Should artists be free to sing any lyrics they want? Should any kind of lyrics should be banned?

The oldest of artists and authors and anybody from the art-forms of literature, music and poetry have been fighting for that right. Without the platform of freedom of expression we wouldn’t have the opportunity to be talking like this today.

Martin Luther was branded a heretic by the pope because he wanted people to be literate and learn to read the Bible for themselves. The fight for literacy and freedom of speech has been going for thousands of years. So we the literate people don’t realise that the opportunities we have got today to even speak and understand each other came from a time when people were branded with a worse name or title than us and even killed to get this opportunity to read. The school teachers of the mid era were branded as witches in Europe.

The fight for literacy and freedom of speech has been going for thousands of years

An independent thinker defied the monarchy and created the word press which created the media today. 90% of the things we earn from today were things that were censored in history. The free press, the microphone, the gramophone – all these things were censored because they were going to create free thinkers. Coffee houses were banned because these places create free thinkers. We benefit today from these freethinking societies so why should we support banning free thinking in modern times so we become just like the oppressors who once oppressed the people who gave us what we benefit from today?

This is nothing new. Just Rome suppressing the people in a different form. The fighting body is the same army that has been fighting God from that time till this time. It’s just modern times, modern names, modern faces, same clothes but the title remains. The Pontius which is the father of Rome, the emperor of Rome is the pope today. It’s the same thing, same title, same meaning, it’s just a modern word.

In 2013 you created the covers album Tribute To Legends – why did you decide to make a covers album?

Because when I talked to my kids and a lot of young kids might hear an artist in reggae music sing over a song. Then you might try to explain to a kid of 12 or 13 that this song was sung by Dennis Brown and they might say “I don’t know that artist”. So you realize there is a big gap happening between the generations in our time. We used to learn from things being handed down by our father and grandfather. So I thought I should take the responsibility to do an album paying tribute to some legends to try to show this generation that there were people who were here before singing songs like this. I think that big gap is because that teaching is missing.

What kind of teaching is missing?

That bridge to show them that we were once victorious and we were once triumphant. We fail and we succeed. This is the role of humanity. They don’t know that where we are today, we failed a lot of times and we succeeded a lot of times to get here. There is no perfect human being. It’s a growth of human development. I think that’s where the world is lacking faith because they are looking for something tremendously different to happen.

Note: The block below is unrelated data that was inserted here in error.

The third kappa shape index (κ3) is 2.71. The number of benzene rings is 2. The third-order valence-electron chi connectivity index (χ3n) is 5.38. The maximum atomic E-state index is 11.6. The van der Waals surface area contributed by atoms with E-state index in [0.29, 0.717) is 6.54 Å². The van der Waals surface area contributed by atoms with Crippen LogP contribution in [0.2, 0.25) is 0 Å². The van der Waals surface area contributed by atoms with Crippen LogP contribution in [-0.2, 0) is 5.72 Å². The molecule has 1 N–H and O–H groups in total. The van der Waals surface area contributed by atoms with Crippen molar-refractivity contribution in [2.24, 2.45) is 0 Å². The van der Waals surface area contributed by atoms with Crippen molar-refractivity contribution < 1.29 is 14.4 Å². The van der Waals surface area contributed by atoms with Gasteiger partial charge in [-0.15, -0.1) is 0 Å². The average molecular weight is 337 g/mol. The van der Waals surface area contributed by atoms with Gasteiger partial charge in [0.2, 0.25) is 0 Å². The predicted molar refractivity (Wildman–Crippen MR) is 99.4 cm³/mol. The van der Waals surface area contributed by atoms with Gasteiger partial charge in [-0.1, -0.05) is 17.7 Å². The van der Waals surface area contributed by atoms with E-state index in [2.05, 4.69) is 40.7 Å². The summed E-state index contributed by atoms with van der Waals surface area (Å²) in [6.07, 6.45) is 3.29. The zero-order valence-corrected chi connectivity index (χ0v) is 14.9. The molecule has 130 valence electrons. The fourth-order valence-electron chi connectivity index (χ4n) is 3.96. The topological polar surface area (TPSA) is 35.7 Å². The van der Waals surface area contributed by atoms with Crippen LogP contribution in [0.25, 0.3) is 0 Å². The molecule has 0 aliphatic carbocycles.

They don’t realise that we are coming from the cave where one person realised what could work and they tried and tried until we got a concrete house and until we got steel – we didn’t just arrive here. It’s trial and error. Everyone out there is saying “Oh, we don’t want to fail” but if we don’t fail at something how can we succeed at it? God has been trying to teach us that. History has been trying to reach us that. The Bible and every book that is written – that is the story of life. That is what it is trying to teach us. Of trials, victories, errors, mistakes; that’s what life is made up of. Life is no diamond road where everything is perfect.

Trials, victories, errors, mistakes; that’s what life is made up of

That’s why the system created what they call the mind control system of religion and politics to give you this dream of how one day you’ll reach this place where there are only diamonds, only gold and there is no death. No – that is not life. That’s where the illusion and the disappointment is coming in.

That’s the same thing Caesar used and it’s the same thing Obama uses and it’s the same thing our Prime Minister is using in Jamaica. “There will be a great change. You will have a tremendous life”. The promise of a heaven, the promise of a greater life, the promise of a diamond road.

One of the songs you cover is John Lennon’s Imagine where you rework the lyrics asking us to imagine there is no Facebook or email. When you performed a free concert at Lambeth Country Show in London’s Brockwell Park in 2012 you asked everyone to write a letter. Is this a rejection of social media or something more complex?

Anthony BI’m saying imagine the world sharing. So ironic. You don’t find anyone on Facebook thinking “I’m a Muslim” or “I’m white” or “I’m black” or “I’m British” or “I’m American” or “I’m Jamaican”. No it’s just “I’ve got my Facebook page”. So I’m saying just imagine there was no Facebook and we were all living in a community like Facebook. Could you imagine that in the physical world? That’s what I’m trying to get across the people. Just imagine that in the physical world. The only thing we have like that in the physical world is the Olympics. It’s a game where everyone is representing and you don’t hear about the differences and religious concepts. To me life has a blueprint that this can happen. When you go on Facebook you see Muslims, Christians, Jews, white, black, Chinese, joining in this one community called Facebook and no one is thinking about anybody. Every race is on Facebook. So that’s the imagining.